First-ever delegation of MKs visits South Africa
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First-ever delegation of MKs visits South Africa

Lawmakers meet with politicians from the ruling and opposition parties, visit South African Jewish communities

Israeli lawmakers and South African Jewish leaders meet with ANC party official and African Union chairwoman Nkosazana Dlamini-Zuma, center, in Johannesburg on August 14, 2017. (Embassy of Israel in South Africa)
Israeli lawmakers and South African Jewish leaders meet with ANC party official and African Union chairwoman Nkosazana Dlamini-Zuma, center, in Johannesburg on August 14, 2017. (Embassy of Israel in South Africa)

A group of Israeli Knesset members returned from a visit to South Africa this week, the first-ever such delegation of lawmakers to visit the country, the Jewish Agency said in a statement Thursday.

During their trip, the lawmakers met with a number of South African political figures, including former president Kgalema Motlanthe and African Union chairwoman Nkosazana Dlamini-Zuma, President Jacob Zuma’s ex-wife and a possible candidate to replace him as the head of the African National Congress party in the next elections.

In addition to officials from the ruling ANC, the Israeli delegation also met with figures from the opposition Democratic Alliance, including party leader Mmusi Maimane, who visited Israel in January.

Maimane came under fire from the ANC for his trip to Israel, with the party of Nelson Mandela accusing him of supporting Israeli “apartheid.”

Mmusi Maimane, who heads South Africa's Democratic Alliance party (screen grab Facebook)
Mmusi Maimane, who heads South Africa’s Democratic Alliance party (screen grab Facebook)

The Israeli MKs also met with Jewish community leaders in Johannesburg and Cape Town and visited a number of Jewish sites.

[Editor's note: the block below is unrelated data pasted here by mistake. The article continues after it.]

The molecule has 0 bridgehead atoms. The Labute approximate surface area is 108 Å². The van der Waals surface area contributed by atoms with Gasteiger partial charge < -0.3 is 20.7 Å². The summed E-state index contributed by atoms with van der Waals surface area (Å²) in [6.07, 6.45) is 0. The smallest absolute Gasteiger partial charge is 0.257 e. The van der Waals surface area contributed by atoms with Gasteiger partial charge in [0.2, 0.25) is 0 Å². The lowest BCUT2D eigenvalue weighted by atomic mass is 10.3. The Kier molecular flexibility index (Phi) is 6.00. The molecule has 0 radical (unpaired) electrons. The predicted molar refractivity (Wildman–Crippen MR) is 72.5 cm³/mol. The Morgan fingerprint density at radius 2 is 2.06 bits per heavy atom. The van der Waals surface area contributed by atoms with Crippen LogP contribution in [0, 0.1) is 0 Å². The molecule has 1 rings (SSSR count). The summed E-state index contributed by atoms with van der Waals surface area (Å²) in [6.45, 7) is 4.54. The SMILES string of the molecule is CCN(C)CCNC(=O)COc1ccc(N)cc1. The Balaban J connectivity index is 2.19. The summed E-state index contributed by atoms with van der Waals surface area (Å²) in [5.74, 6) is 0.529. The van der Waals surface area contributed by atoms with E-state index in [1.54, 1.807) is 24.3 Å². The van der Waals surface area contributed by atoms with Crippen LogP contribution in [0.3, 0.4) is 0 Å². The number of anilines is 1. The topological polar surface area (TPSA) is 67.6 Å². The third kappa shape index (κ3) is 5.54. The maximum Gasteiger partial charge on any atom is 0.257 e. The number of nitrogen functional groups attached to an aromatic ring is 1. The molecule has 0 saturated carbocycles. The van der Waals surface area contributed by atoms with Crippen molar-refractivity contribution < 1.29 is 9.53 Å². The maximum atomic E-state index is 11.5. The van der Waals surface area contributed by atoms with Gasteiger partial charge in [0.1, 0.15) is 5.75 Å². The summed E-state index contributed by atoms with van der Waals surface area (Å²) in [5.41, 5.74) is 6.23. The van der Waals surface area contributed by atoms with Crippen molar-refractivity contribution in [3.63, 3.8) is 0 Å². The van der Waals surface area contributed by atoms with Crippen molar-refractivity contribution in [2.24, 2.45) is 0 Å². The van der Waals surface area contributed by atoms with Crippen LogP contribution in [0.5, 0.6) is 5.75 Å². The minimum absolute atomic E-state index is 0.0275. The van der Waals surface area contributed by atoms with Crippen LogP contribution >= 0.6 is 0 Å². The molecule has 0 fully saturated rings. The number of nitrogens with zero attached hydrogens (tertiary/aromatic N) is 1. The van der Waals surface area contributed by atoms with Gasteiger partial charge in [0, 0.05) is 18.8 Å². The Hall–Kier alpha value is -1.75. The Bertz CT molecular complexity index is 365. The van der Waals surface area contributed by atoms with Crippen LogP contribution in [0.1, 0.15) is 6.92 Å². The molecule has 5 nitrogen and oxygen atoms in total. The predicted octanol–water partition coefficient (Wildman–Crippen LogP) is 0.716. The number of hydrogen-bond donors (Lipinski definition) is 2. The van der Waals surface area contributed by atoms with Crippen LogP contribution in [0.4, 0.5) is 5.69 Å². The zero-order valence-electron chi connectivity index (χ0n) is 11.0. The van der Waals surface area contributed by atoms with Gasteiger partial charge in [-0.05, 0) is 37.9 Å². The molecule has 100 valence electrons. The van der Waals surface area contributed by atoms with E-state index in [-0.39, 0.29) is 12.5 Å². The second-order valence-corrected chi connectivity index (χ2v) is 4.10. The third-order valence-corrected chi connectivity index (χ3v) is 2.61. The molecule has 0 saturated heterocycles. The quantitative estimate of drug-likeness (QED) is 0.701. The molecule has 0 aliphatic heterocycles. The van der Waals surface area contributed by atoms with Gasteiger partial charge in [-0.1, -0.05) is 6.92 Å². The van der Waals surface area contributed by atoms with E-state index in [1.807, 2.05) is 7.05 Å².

Among the lawmakers on the trip were Zionist Union MKs Nachman Shai, Zouheir Bahloul and Michal Biran, and Likud MKs Nurit Koren and Amir Ohana.

Shai, who led the trip, said the week-long visit emphasized “the ties that bind the Jewish people worldwide,” while also praising the South African Jewish communities’ “devotion and attachment to Israel.”

“The delegation’s visit and meetings with the Jewish community dealt with the ties that bind the Jewish people worldwide, including Israel and the South African Jewish community,” he said in a statement.

“The community’s devotion and attachment to Israel left a deep impression on us. South African Jewry’s connection to Zionism and to Israel are the community’s hallmarks, positioning it in a place of honor among the world’s Jewish communities,” Shai added.

Josh Schwarcz, the secretary-general of the Jewish Agency, said the aim of the visit was to strengthen ties between Israeli leaders and the Diaspora.

“This is part of the Jewish Agency’s ongoing joint initiative with the Knesset to bring dozens of MKs and Israeli government decision makers to Jewish communities worldwide,” he said. “These visits are critical to strengthening the bonds with Israel and to deepening Israeli leaders’ understanding of the challenges facing the Diaspora.”

South Africa’s Jewish community, which numbers some 70,000 people, has seen an uptick in immigration to Israel in recent years, according to the Jewish Agency.

Then-Hamas political leader Khaled Mashaal at an African National Congress rally in Hamas's honor in Cape Town, South Africa, October 21, 2015. (AFP Photo/Rodger Bosch)
Then-Hamas political leader Khaled Mashaal at an African National Congress rally in Hamas’s honor in Cape Town, South Africa, October 21, 2015. (AFP Photo/Rodger Bosch)

While Israel and South Africa had close relations during the apartheid era, relations between Jerusalem and Pretoria have become fraught over the latter’s harsh criticism of Israeli policies and its staunch support for the Palestinians.

In 2015, the ANC hosted the then-leader of the Hamas terror group’s political bureau, Khaled Mashaal, a move protested by Israel.

The ANC has also announced its intention to downgrade its embassy in Israel to an “interest office” and is working to derail an October meeting in Togo between Prime Minister Benjamin Netanyahu and African leaders.

Raphael Ahren contributed to this report.

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